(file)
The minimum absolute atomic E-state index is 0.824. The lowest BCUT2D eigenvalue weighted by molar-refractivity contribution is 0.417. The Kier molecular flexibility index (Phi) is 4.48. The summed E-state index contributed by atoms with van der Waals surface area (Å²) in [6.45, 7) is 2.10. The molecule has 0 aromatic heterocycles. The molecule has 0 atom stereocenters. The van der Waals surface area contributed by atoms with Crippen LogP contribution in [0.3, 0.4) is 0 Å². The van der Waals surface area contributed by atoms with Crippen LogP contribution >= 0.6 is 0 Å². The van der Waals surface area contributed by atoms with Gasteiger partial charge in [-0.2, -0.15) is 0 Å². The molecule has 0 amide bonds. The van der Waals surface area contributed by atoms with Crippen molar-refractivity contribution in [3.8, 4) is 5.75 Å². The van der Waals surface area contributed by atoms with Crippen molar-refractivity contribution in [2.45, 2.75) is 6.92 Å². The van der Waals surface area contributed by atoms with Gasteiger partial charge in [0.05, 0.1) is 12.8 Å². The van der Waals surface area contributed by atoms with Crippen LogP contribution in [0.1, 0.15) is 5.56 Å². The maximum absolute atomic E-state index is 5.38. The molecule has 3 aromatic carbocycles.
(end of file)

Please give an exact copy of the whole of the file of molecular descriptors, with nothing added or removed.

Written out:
The minimum absolute atomic E-state index is 0.824. The lowest BCUT2D eigenvalue weighted by molar-refractivity contribution is 0.417. The Kier molecular flexibility index (Phi) is 4.48. The summed E-state index contributed by atoms with van der Waals surface area (Å²) in [6.45, 7) is 2.10. The molecule has 0 aromatic heterocycles. The molecule has 0 atom stereocenters. The van der Waals surface area contributed by atoms with Crippen LogP contribution in [0.3, 0.4) is 0 Å². The van der Waals surface area contributed by atoms with Crippen LogP contribution >= 0.6 is 0 Å². The van der Waals surface area contributed by atoms with Gasteiger partial charge in [-0.2, -0.15) is 0 Å². The molecule has 0 amide bonds. The van der Waals surface area contributed by atoms with Crippen molar-refractivity contribution in [3.8, 4) is 5.75 Å². The van der Waals surface area contributed by atoms with Crippen molar-refractivity contribution in [2.45, 2.75) is 6.92 Å². The van der Waals surface area contributed by atoms with Gasteiger partial charge in [0.05, 0.1) is 12.8 Å². The van der Waals surface area contributed by atoms with Crippen LogP contribution in [0.1, 0.15) is 5.56 Å². The maximum absolute atomic E-state index is 5.38. The molecule has 3 aromatic carbocycles.